On July 14, 2011 at approximately 10:30 p.m., San Diego Police Officers Ruiz and Jordan responded to a radio dispatch of a burglary in progress at a commercial office building located at 3330 3rd Avenue in the Bankers Hill area of San Diego. See Pl.'s Decl. in Opp'n to Summ. J. [ECF Doc. No. 78] (hereafter "Pl.'s Decl.") at 17 ¶ 2; Defs.' Ex. A, Decl. of Andres Ruiz in Supp. of Mot. for Summ. J. [ECF No. 65-3] (hereafter "Ruiz Decl.") at 3 ¶ 3. Plaintiff admits he "was burglarizing a dentist['s] office in the building." Pl.'s Decl. ¶¶ 2. Ruiz and his partner, Jordan, were working as patrol officers and were dressed in full police uniform with badges affixed at the time. Ruiz Decl. ¶ 2. Ruiz was aware that the person reporting the burglary was in an office on the third floor, and had reported hearing the sound of glass breaking in the second. Id. ¶ 3.

When they arrived at the scene, Ruiz and Jordan took an elevator from the street level to the second floor, while other officers took the stairs. Id. ¶ 4; Pl.'s Decl. ¶ 2 at 18. Plaintiff claims the second floor courtyard area outside the elevator was "very dark," and that "both officers had turned on their high-powered flashlights attached to the rails of their guns." Pl.'s Decl. ¶ 2 at 18; Pl.'s Ex. F [ECF Doc. No. 78-2] at 16-18. As the elevator doors opened, Officer Jordan testified that he "took a step out," and "scanned to [his] left" where he noticed a tree in a planter looked like it had been thrown throw a window. Id. at 17. Jordan testified Ruiz radioed to the other officers at the scene that they "had a valid window smash." Id.; see also Pl.'s Decl. ¶ 2 at 18; Pl.'s Ex. D [ECF Doc. No. 78-2] at 10, 12.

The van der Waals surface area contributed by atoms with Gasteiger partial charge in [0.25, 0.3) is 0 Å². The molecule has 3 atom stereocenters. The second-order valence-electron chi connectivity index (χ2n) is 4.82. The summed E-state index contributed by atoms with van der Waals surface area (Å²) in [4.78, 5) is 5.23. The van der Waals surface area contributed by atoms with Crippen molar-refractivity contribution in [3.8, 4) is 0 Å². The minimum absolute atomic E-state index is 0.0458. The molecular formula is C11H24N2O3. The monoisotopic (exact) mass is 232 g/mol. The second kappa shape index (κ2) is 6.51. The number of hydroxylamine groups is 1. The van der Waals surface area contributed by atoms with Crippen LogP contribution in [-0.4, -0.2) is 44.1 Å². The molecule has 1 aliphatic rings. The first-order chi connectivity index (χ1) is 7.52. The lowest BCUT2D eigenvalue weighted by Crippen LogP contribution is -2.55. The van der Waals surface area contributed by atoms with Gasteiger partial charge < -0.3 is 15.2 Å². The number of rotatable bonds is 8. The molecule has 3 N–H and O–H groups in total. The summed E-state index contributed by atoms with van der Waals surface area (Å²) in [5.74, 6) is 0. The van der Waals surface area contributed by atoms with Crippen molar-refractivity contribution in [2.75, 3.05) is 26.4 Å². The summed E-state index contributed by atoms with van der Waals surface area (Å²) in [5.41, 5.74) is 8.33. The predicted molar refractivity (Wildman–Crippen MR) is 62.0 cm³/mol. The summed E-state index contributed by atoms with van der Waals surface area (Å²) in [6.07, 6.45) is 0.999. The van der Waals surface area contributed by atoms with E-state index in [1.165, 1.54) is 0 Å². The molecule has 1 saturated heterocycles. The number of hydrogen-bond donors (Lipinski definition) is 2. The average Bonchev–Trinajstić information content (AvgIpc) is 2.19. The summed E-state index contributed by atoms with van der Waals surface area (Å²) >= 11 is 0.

"Within seconds" of exiting the elevator, Ruiz claims he and Jordan "feeling there was a burglary in progress, ... both drew [their] handguns," and "saw ... Plaintiff inside a dimly lit dentist office" to their left. Ruiz Decl. ¶ 5. They also saw a wall with broken glass "less than 10 feet away." Id.